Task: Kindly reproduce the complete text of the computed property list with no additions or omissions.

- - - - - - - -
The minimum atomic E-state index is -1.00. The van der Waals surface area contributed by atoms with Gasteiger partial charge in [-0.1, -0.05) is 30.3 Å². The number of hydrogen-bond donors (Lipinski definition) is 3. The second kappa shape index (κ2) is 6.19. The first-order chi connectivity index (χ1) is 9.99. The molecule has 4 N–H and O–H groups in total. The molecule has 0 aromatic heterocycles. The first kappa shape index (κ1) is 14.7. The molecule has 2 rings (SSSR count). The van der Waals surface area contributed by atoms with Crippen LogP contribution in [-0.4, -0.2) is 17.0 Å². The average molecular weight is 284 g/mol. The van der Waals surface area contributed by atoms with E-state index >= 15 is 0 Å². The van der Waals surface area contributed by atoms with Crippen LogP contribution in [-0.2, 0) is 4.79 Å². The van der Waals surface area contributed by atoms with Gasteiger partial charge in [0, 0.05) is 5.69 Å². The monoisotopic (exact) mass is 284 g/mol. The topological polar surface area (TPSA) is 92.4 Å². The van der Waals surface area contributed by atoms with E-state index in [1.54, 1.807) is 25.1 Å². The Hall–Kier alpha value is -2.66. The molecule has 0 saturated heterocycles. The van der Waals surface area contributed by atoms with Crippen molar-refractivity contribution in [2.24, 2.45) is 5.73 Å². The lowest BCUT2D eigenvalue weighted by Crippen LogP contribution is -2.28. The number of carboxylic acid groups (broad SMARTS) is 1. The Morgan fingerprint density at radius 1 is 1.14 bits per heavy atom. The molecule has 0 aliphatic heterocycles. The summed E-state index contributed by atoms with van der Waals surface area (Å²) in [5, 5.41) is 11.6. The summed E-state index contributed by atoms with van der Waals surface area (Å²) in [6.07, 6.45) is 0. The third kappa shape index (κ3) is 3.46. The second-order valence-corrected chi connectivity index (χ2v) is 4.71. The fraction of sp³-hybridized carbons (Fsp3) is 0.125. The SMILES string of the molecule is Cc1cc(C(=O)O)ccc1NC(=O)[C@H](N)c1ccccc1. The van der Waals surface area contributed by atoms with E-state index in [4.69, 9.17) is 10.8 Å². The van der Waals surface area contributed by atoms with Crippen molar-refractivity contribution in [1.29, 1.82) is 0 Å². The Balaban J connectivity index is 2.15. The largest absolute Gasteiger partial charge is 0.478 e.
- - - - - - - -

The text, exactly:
The minimum atomic E-state index is -1.00. The van der Waals surface area contributed by atoms with Gasteiger partial charge in [-0.1, -0.05) is 30.3 Å². The number of hydrogen-bond donors (Lipinski definition) is 3. The second kappa shape index (κ2) is 6.19. The first-order chi connectivity index (χ1) is 9.99. The molecule has 4 N–H and O–H groups in total. The molecule has 0 aromatic heterocycles. The first kappa shape index (κ1) is 14.7. The molecule has 2 rings (SSSR count). The van der Waals surface area contributed by atoms with Crippen LogP contribution in [-0.4, -0.2) is 17.0 Å². The average molecular weight is 284 g/mol. The van der Waals surface area contributed by atoms with E-state index >= 15 is 0 Å². The van der Waals surface area contributed by atoms with Crippen LogP contribution in [-0.2, 0) is 4.79 Å². The van der Waals surface area contributed by atoms with Gasteiger partial charge in [0, 0.05) is 5.69 Å². The monoisotopic (exact) mass is 284 g/mol. The topological polar surface area (TPSA) is 92.4 Å². The van der Waals surface area contributed by atoms with E-state index in [1.54, 1.807) is 25.1 Å². The Hall–Kier alpha value is -2.66. The molecule has 0 saturated heterocycles. The van der Waals surface area contributed by atoms with Crippen molar-refractivity contribution in [2.24, 2.45) is 5.73 Å². The lowest BCUT2D eigenvalue weighted by Crippen LogP contribution is -2.28. The number of carboxylic acid groups (broad SMARTS) is 1. The Morgan fingerprint density at radius 1 is 1.14 bits per heavy atom. The molecule has 0 aliphatic heterocycles. The summed E-state index contributed by atoms with van der Waals surface area (Å²) in [5, 5.41) is 11.6. The summed E-state index contributed by atoms with van der Waals surface area (Å²) in [6.07, 6.45) is 0. The third kappa shape index (κ3) is 3.46. The second-order valence-corrected chi connectivity index (χ2v) is 4.71. The fraction of sp³-hybridized carbons (Fsp3) is 0.125. The SMILES string of the molecule is Cc1cc(C(=O)O)ccc1NC(=O)[C@H](N)c1ccccc1. The van der Waals surface area contributed by atoms with E-state index in [4.69, 9.17) is 10.8 Å². The van der Waals surface area contributed by atoms with Crippen molar-refractivity contribution in [1.29, 1.82) is 0 Å². The Balaban J connectivity index is 2.15. The largest absolute Gasteiger partial charge is 0.478 e.